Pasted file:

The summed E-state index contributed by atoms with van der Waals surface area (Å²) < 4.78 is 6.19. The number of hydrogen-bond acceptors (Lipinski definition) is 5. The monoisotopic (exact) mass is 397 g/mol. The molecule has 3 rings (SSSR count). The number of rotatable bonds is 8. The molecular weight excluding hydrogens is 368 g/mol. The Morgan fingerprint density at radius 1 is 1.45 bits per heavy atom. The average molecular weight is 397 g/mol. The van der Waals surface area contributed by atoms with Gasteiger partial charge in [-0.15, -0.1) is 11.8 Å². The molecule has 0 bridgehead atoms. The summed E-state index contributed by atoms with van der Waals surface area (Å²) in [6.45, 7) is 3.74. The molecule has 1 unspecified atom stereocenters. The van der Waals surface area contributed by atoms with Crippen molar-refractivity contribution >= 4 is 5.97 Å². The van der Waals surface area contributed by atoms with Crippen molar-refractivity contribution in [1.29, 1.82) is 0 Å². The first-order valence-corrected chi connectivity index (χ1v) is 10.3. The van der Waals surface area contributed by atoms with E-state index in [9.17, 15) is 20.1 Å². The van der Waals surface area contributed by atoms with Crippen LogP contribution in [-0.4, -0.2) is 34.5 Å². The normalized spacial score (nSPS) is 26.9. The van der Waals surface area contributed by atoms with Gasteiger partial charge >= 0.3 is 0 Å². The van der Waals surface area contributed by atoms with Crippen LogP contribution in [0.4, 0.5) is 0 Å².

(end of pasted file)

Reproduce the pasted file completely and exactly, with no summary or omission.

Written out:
The summed E-state index contributed by atoms with van der Waals surface area (Å²) < 4.78 is 6.19. The number of hydrogen-bond acceptors (Lipinski definition) is 5. The monoisotopic (exact) mass is 397 g/mol. The molecule has 3 rings (SSSR count). The number of rotatable bonds is 8. The molecular weight excluding hydrogens is 368 g/mol. The Morgan fingerprint density at radius 1 is 1.45 bits per heavy atom. The average molecular weight is 397 g/mol. The van der Waals surface area contributed by atoms with Gasteiger partial charge in [-0.15, -0.1) is 11.8 Å². The molecule has 0 bridgehead atoms. The summed E-state index contributed by atoms with van der Waals surface area (Å²) in [6.45, 7) is 3.74. The molecule has 1 unspecified atom stereocenters. The van der Waals surface area contributed by atoms with Crippen molar-refractivity contribution >= 4 is 5.97 Å². The van der Waals surface area contributed by atoms with Crippen molar-refractivity contribution in [1.29, 1.82) is 0 Å². The first-order valence-corrected chi connectivity index (χ1v) is 10.3. The van der Waals surface area contributed by atoms with E-state index in [9.17, 15) is 20.1 Å². The van der Waals surface area contributed by atoms with Crippen LogP contribution in [-0.4, -0.2) is 34.5 Å². The normalized spacial score (nSPS) is 26.9. The van der Waals surface area contributed by atoms with Gasteiger partial charge >= 0.3 is 0 Å². The van der Waals surface area contributed by atoms with Crippen LogP contribution in [0.4, 0.5) is 0 Å².